In light of Rizo, HR professionals who work for employers in the 9th Circuit—Alaska, Arizona, California, Guam, Hawaii, Idaho, Montana, Nevada, Northern Mariana Islands, Oregon and Washington—may not set pay based on an employee’s prior salary. This applies to both male and female workers. As a preventive measure, it’s a good idea to refrain from inquiring about a person’s prior pay at all, because once you receive that information, you won’t be able to prove that you haven’t considered it. Also, remove the question from employment applications and interview schedules.

In addition, if your company has a history of basing its starting pay on prior salary, you may want to look into whether current gender pay differences among your workforce could require remediation. 

Factoring In Experience 

But there is a subtler lesson as well. 

In many cases, the employees who rose most quickly in their prior employment are likely to have been better compensated because of their skills and work ethic. So compensation may indicate, in part, the previous employer’s assessment of an employee’s contribution to the company. But since it can also reflect discrimination, a better way to gauge that is to look at an employee’s experience in a prior job. In fact, in the Rizo decision, the court acknowledged that experience can be considered a relevant factor in assessing an applicant’s potential.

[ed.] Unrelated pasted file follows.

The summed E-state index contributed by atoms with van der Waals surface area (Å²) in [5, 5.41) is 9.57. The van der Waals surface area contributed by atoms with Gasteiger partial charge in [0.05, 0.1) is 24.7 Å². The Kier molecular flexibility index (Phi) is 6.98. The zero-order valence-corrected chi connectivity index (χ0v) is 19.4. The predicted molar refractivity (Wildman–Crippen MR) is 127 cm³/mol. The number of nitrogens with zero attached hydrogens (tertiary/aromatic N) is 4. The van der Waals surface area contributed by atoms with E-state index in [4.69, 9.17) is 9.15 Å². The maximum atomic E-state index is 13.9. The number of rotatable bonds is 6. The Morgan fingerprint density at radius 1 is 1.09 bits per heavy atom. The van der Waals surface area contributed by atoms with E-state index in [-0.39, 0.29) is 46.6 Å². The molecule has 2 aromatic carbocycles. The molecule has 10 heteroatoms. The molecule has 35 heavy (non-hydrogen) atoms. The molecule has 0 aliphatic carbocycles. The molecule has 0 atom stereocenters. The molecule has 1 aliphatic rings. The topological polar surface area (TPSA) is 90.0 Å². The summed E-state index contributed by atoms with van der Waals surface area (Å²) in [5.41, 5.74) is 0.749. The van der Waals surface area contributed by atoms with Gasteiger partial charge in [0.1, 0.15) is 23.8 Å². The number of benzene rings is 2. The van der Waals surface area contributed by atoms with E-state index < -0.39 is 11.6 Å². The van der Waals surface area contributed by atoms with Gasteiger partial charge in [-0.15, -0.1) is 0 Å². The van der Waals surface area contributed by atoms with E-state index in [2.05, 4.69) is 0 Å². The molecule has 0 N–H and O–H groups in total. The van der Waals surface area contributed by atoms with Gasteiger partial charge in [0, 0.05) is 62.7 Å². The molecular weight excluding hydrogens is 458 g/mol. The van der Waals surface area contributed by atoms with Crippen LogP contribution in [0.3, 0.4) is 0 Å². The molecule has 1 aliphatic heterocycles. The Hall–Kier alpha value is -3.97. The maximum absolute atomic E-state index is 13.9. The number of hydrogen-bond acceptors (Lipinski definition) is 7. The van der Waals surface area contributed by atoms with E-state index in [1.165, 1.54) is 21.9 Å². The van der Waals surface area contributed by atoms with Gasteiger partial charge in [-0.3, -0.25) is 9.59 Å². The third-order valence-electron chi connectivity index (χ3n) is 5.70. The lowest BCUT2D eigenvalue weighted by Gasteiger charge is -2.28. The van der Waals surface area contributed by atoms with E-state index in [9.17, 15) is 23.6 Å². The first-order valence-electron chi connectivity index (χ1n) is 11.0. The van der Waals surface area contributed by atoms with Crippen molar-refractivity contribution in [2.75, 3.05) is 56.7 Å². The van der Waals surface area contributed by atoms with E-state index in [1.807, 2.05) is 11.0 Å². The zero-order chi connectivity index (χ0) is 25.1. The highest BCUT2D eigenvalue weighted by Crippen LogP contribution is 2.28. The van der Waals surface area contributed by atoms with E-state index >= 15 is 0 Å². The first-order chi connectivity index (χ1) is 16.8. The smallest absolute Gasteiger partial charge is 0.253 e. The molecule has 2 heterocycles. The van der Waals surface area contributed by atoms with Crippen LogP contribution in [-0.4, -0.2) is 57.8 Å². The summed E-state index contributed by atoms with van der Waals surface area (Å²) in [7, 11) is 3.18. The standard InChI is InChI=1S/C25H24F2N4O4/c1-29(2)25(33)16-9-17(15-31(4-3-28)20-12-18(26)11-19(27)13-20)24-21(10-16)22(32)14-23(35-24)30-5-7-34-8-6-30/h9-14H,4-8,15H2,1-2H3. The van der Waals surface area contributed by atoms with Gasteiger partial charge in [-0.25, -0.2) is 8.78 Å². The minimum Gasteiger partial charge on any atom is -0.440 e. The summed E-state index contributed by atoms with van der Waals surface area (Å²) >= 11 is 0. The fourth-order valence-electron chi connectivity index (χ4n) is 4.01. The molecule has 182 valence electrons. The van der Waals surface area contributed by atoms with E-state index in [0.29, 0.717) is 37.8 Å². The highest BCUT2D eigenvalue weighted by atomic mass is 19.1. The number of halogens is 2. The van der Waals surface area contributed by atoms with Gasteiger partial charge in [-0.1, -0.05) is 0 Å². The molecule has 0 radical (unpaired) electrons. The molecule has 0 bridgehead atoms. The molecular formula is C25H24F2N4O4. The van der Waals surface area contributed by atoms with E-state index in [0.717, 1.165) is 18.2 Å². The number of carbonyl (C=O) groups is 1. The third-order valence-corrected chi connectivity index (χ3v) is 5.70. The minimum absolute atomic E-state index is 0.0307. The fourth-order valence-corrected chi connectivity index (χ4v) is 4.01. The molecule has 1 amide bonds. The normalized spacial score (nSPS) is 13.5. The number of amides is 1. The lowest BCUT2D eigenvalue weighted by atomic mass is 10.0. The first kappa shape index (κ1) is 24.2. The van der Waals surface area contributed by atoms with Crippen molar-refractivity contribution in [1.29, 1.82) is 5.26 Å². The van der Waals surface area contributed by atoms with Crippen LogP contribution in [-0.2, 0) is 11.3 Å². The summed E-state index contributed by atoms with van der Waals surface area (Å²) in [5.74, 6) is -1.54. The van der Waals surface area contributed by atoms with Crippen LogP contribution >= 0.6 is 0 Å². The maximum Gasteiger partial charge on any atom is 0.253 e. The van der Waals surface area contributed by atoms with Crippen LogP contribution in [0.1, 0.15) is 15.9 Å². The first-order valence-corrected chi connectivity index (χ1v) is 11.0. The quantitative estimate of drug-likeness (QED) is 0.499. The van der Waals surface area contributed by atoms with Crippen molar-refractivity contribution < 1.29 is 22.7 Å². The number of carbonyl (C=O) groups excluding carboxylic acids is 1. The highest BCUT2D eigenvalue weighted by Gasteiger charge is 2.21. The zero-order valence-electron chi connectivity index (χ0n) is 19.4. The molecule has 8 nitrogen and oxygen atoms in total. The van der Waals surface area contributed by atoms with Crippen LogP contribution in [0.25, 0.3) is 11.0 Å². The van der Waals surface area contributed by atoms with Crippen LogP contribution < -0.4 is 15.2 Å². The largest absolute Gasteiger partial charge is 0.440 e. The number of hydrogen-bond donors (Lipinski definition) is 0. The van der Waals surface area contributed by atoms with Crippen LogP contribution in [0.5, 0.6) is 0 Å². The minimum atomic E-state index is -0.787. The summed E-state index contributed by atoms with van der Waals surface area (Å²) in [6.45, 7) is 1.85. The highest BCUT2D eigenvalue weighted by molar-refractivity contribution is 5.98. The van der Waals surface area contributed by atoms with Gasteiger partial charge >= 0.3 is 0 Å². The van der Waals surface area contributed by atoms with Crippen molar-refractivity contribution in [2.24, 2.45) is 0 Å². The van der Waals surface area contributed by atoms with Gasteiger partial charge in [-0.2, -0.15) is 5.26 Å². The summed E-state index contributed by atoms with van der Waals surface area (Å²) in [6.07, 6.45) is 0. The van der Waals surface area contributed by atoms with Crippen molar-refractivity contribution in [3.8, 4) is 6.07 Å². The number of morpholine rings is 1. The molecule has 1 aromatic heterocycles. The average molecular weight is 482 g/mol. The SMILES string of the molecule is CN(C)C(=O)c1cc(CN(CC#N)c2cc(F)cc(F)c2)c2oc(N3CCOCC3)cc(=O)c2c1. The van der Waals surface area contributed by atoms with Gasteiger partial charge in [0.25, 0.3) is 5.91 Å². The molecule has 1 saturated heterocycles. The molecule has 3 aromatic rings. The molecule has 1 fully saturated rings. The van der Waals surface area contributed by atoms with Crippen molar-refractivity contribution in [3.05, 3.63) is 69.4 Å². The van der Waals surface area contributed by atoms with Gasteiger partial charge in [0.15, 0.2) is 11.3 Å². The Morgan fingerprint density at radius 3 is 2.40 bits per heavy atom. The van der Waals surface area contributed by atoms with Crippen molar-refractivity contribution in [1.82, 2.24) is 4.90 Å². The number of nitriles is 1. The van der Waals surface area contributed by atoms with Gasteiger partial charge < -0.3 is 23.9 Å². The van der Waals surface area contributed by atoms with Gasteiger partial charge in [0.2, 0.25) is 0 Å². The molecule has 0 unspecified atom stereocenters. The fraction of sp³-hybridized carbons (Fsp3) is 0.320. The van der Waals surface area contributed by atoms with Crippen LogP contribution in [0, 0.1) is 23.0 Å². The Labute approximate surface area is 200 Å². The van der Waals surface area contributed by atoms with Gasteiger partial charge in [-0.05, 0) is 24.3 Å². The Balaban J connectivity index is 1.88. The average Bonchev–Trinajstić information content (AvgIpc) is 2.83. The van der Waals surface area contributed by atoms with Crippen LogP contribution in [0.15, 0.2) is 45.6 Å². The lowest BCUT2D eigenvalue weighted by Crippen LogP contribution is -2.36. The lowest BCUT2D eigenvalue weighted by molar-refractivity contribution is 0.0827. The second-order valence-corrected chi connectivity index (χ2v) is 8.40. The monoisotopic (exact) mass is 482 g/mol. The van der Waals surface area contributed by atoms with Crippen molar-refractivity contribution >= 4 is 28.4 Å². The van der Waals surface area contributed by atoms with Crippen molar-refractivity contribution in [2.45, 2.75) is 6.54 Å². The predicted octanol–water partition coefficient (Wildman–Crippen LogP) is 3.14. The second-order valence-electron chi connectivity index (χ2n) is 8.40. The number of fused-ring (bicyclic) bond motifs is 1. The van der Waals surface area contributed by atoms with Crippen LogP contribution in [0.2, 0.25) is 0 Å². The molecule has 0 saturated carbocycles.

That’s where there’s an opportunity for HR. Most employee databases fail to include employees’ experience prior to joining the company—which leaves company leaders at a loss when they are challenged to explain pay differences, particularly on a classwide basis. 

One way to capture this information is to merge the data maintained in applicant databases, which includes work history, with main HR databases when applicants are hired. This may be the key takeaway from Rizo. After all, it would be unfortunate for employers to lose or be forced to settle an Equal Pay Act claim simply because they aren’t able to access the required data. 

Gray Area

The Rizo decision acknowledged one gray area for employers that it did not resolve: what to do when “past salary may play a role in the course of an individualized salary negotiation.” 

In light of the wave of “salary ban” laws sweeping across many states and a few cities, some HR leaders have eliminated inquiries about prior salary during the hiring process and replaced them with questions about salary expectations for a particular role. While questions related to “expectations” appear to be lawful in most jurisdictions, what happens when a candidate bases his or her expectations on prior salary? 

The court noted that it was not deciding this issue but would reserve it for future cases. 

It’s common sense that prior salary influences salary expectations. 

Taking it a step further, what happens if the candidate voluntarily discloses his or her salary during negotiations? It is difficult to “unsee” that information—although Rizo requires employers to do exactly that.

Allan G. King is an attorney with Littler in Austin, Texas, and Tara L. Presnell is an attorney with Littler in Walnut Creek, Calif. 

Illustration by Adam Niklewicz